A Memoir by Chandra Misra
One lazy afternoon, just before one of those summer three-day weekends was about to kick off, once again I had the pleasure of looking at the Ocean City beach with my little boy. Suddenly Sanjay, my son, handed me a fragment of what must have been a magnificent conch shell – a remnant of a masterpiece of creation – an exquisite Sharad.
As he asked me what it was, I tried to imagine the “whole” of the organism – before the churning sea and time broke it into pieces. The shell must have been an elegant exoskeleton, a prime example of its species. Now all that remained was a chunk of pink and white fragment, its scalloped edge chipped and scratched. Its complex shape, intricate design, and brilliant colors had vanished after the crashing surf took its toll.
Looking at the piece of shell and trying to explain what it is to a three-year-old boy, provoked several thoughts in my mind. I thought of the residents of the St. Mary’s Manor, where I have been working for the last few months. St. Mary’s is a retirement home or nursing home, where older people stay when they can’t take care of themselves. Many Americans spend their golden years at such facilities now-a-days. Families are unable to take care of the elderly because of social changes, creating situations where both the husband and wife have jobs outside of their home. Most of St. Mary’s residents must use either a wheelchair or a walker in the unit where I work. They are unable to walk or speak coherently. Their debilities come from a variety of diseases or, often, just from ripe old age. Many of the residents had responsible jobs when they were young and contributed immensely to their families and the society.
My thoughts wandered to Nora, a victim of Alzheimer’s disease for the last five years. Her friends, who knew and loved her when she was in her prime, still see her as the loving mother, the warm-hearted wife, and the fun-loving sister she used to be. They knew her as a community leader, a confidant and friend, a lover of laughter and music, and as one who loved to wear beautiful hats.
My memory shifted to Mr. Cryor, who is now ninety-four years old. He used to be the editor of a prominent newspaper in Philadelphia. Now he can hardly see because of his old age and retinal damage. Some of the nurses, who have been working at St. Mary’s for a long time, remember the war-time stories he used to tell them. They tell me about Mr. Cryor’s days as a war reporter, who covered the dangerous zones in Nazi-occupied Poland. He apparently performed many courageous acts, but he always shared most proudly the story of how he single-handedly carried two wounded soldiers to the Army Center and saved their lives. Today, he can hardly walk to the dining room which is only few feet away…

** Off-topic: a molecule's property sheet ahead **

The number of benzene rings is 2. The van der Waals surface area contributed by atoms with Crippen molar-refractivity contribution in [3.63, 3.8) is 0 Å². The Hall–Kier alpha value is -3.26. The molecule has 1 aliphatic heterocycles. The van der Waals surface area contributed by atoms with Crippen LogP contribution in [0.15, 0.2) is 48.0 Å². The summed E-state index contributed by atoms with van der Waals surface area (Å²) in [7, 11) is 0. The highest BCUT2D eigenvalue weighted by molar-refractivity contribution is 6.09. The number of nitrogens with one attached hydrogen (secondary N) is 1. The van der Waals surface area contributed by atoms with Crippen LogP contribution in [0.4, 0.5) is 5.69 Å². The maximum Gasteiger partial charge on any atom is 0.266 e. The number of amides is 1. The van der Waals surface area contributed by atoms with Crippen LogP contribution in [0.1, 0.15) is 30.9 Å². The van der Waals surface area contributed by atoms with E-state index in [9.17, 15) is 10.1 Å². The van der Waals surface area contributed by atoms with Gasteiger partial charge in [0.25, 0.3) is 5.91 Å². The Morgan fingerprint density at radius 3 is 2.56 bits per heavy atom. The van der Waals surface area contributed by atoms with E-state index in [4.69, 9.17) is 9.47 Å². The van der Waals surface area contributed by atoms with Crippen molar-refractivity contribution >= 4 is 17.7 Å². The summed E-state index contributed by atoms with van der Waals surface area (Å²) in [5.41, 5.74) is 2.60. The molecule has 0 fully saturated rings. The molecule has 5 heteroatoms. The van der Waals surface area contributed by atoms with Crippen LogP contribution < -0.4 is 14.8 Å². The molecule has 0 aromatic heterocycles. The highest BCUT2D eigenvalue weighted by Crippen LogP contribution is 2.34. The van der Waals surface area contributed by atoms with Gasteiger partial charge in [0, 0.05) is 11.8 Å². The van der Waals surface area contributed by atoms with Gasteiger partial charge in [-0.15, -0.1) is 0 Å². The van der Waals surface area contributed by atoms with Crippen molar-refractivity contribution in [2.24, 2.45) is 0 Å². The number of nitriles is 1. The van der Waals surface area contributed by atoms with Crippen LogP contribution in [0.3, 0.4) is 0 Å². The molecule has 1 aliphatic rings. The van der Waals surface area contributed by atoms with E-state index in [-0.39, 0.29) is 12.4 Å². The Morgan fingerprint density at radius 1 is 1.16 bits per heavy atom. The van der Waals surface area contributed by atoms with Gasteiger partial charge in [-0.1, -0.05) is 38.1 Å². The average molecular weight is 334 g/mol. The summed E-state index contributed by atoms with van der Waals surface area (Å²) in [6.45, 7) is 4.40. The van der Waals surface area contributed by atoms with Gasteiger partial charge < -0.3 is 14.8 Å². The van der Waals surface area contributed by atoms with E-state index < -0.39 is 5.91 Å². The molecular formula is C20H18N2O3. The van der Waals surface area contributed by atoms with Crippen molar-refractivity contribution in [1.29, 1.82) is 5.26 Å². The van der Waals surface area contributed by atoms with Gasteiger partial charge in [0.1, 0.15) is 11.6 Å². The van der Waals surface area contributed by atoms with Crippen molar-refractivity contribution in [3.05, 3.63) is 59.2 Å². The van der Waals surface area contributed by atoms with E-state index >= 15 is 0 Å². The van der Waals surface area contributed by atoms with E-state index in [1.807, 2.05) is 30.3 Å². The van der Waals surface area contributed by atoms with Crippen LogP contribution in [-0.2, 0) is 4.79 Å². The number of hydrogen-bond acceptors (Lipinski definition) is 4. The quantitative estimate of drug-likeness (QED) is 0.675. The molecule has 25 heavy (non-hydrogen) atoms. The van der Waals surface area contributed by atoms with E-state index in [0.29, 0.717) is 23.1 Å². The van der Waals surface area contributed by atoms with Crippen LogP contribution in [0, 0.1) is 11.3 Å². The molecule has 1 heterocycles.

I handed the little pieces of pink shell to my son and told him it was a small piece of a big shell. He seemed pleased with my answer and said, “I love you, Mummy.” It was so easy to please him with an answer.
“Is it true?” I thought to myself. My mind has been crowded with questions ever since I joined St. Mary’s Manor. I joined this place with the intention of helping some of the elderly people for my own satisfaction.
To the busy caregivers, it is difficult to imagine that these elderly people were once young and energetic. It takes a lot of time and energy to feed them, walk them to the bathroom, change their clothes and tuck them to their bed at night. Often many of us lose our patience when we have to wait for them to swallow their medicine, or simply answer our questions.
As we run short of time, we urge them to hurry up so that we can finish our job. The work takes so much time and energy that often they have to endure our angry outbursts. Unable to protest, many residents just go along with the care-giver’s choice and take their outbursts silently. It must be very painful to be so helpless.
Suddenly, I heard voices and the laughter of nearby children, which brought me back to reality. “It is time to go home, Mom,” said Sanjay.
I looked at the piece of shell which I had given back to him. “Would it be possible to look into the eyes of the residents and imagine them as fragment of that big conch shell?” I wondered. “Can we give them the respect and the loving care they deserve?”
Unfortunately, the experiences and thoughts of the aging in our country are often dismissed as reminiscences of the good old days!
Chandra Misra, a first-generation immigrant from India, came to the USA in 1977 with her two young children to join her husband, who had immigrated a few months earlier to work as a corporate research scientist in suburban Chicago. They moved to suburban Philadelphia in 1984. Chandra earned her nursing degree from Gwynedd Mercy University and worked as a critical care nurse at Albert Einstein Medical Center, Philadelphia. Later she worked as a Drug Safety Associate and as a Medical Scientist at various Pharma companies.
By becoming a nurse, Chandra found confidence, comfort and hope as her dream to help people was fulfilled. “Nursing brought my future into focus and made a difference in my life.” For her, the USA is the land where her dreams came true. She loves to write and to let people know about her experiences. She lives with her family in North Wales, PA.